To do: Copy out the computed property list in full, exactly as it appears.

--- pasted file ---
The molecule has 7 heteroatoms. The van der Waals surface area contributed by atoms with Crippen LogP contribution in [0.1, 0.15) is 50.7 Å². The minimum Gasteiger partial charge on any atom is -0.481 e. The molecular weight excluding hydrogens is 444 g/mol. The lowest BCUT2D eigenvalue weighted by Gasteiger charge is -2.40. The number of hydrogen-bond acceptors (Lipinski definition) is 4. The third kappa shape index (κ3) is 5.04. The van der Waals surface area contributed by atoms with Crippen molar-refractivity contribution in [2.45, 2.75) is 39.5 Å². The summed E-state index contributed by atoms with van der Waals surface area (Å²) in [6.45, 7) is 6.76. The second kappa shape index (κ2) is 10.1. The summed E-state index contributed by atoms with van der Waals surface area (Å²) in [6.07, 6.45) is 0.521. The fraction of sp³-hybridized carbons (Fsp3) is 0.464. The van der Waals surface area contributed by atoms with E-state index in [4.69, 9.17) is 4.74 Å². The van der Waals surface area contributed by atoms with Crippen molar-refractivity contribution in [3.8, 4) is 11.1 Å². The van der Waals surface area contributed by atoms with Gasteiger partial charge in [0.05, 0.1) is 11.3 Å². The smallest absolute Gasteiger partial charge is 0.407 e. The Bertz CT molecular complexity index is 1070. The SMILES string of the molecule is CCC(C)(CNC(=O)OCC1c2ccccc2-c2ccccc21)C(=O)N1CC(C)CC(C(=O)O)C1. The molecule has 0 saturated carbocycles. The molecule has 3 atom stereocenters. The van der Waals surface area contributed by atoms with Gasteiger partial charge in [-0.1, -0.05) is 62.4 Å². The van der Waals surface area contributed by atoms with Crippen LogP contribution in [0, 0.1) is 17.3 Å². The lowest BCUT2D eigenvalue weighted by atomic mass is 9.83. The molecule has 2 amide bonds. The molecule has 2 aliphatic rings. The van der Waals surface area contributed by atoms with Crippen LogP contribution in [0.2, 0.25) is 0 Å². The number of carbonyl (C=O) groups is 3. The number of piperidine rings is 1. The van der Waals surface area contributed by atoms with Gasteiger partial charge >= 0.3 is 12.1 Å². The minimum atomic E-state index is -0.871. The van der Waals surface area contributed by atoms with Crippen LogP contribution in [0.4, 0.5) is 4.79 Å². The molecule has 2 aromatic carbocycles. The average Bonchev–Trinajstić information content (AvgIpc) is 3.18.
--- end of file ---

The molecule has 7 heteroatoms. The van der Waals surface area contributed by atoms with Crippen LogP contribution in [0.1, 0.15) is 50.7 Å². The minimum Gasteiger partial charge on any atom is -0.481 e. The molecular weight excluding hydrogens is 444 g/mol. The lowest BCUT2D eigenvalue weighted by Gasteiger charge is -2.40. The number of hydrogen-bond acceptors (Lipinski definition) is 4. The third kappa shape index (κ3) is 5.04. The van der Waals surface area contributed by atoms with Crippen molar-refractivity contribution in [2.45, 2.75) is 39.5 Å². The summed E-state index contributed by atoms with van der Waals surface area (Å²) in [6.45, 7) is 6.76. The second kappa shape index (κ2) is 10.1. The summed E-state index contributed by atoms with van der Waals surface area (Å²) in [6.07, 6.45) is 0.521. The fraction of sp³-hybridized carbons (Fsp3) is 0.464. The van der Waals surface area contributed by atoms with E-state index in [4.69, 9.17) is 4.74 Å². The van der Waals surface area contributed by atoms with Crippen molar-refractivity contribution in [3.8, 4) is 11.1 Å². The van der Waals surface area contributed by atoms with Gasteiger partial charge in [0.05, 0.1) is 11.3 Å². The smallest absolute Gasteiger partial charge is 0.407 e. The Bertz CT molecular complexity index is 1070. The SMILES string of the molecule is CCC(C)(CNC(=O)OCC1c2ccccc2-c2ccccc21)C(=O)N1CC(C)CC(C(=O)O)C1. The molecule has 0 saturated carbocycles. The molecule has 3 atom stereocenters. The van der Waals surface area contributed by atoms with Gasteiger partial charge in [-0.1, -0.05) is 62.4 Å². The van der Waals surface area contributed by atoms with Crippen LogP contribution in [0, 0.1) is 17.3 Å². The lowest BCUT2D eigenvalue weighted by atomic mass is 9.83. The molecule has 2 amide bonds. The molecule has 2 aliphatic rings. The van der Waals surface area contributed by atoms with Crippen LogP contribution in [0.2, 0.25) is 0 Å². The number of carbonyl (C=O) groups is 3. The number of piperidine rings is 1. The van der Waals surface area contributed by atoms with Gasteiger partial charge >= 0.3 is 12.1 Å². The minimum atomic E-state index is -0.871. The van der Waals surface area contributed by atoms with Crippen LogP contribution in [0.4, 0.5) is 4.79 Å². The molecule has 2 aromatic carbocycles. The average Bonchev–Trinajstić information content (AvgIpc) is 3.18.